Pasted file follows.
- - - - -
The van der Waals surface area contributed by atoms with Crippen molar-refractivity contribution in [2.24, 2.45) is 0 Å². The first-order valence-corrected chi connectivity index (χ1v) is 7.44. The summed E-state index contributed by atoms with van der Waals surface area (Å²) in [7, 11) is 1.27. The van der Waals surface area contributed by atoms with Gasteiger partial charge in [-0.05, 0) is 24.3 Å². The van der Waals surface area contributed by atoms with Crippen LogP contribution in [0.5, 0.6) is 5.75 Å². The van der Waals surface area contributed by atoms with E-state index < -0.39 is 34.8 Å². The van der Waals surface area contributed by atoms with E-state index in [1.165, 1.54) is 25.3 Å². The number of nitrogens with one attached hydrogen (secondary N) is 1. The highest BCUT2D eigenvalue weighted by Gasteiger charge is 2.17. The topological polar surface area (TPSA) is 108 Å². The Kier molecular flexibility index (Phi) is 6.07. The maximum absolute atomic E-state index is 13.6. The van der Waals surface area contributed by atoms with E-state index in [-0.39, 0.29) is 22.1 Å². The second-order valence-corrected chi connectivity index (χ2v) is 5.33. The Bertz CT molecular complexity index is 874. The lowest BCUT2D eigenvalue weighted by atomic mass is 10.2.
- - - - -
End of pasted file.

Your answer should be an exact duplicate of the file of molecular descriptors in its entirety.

The van der Waals surface area contributed by atoms with Crippen molar-refractivity contribution in [2.24, 2.45) is 0 Å². The first-order valence-corrected chi connectivity index (χ1v) is 7.44. The summed E-state index contributed by atoms with van der Waals surface area (Å²) in [7, 11) is 1.27. The van der Waals surface area contributed by atoms with Gasteiger partial charge in [-0.05, 0) is 24.3 Å². The van der Waals surface area contributed by atoms with Crippen LogP contribution in [0.5, 0.6) is 5.75 Å². The van der Waals surface area contributed by atoms with E-state index < -0.39 is 34.8 Å². The van der Waals surface area contributed by atoms with E-state index in [1.165, 1.54) is 25.3 Å². The number of nitrogens with one attached hydrogen (secondary N) is 1. The highest BCUT2D eigenvalue weighted by Gasteiger charge is 2.17. The topological polar surface area (TPSA) is 108 Å². The Kier molecular flexibility index (Phi) is 6.07. The maximum absolute atomic E-state index is 13.6. The van der Waals surface area contributed by atoms with E-state index in [-0.39, 0.29) is 22.1 Å². The second-order valence-corrected chi connectivity index (χ2v) is 5.33. The Bertz CT molecular complexity index is 874. The lowest BCUT2D eigenvalue weighted by atomic mass is 10.2.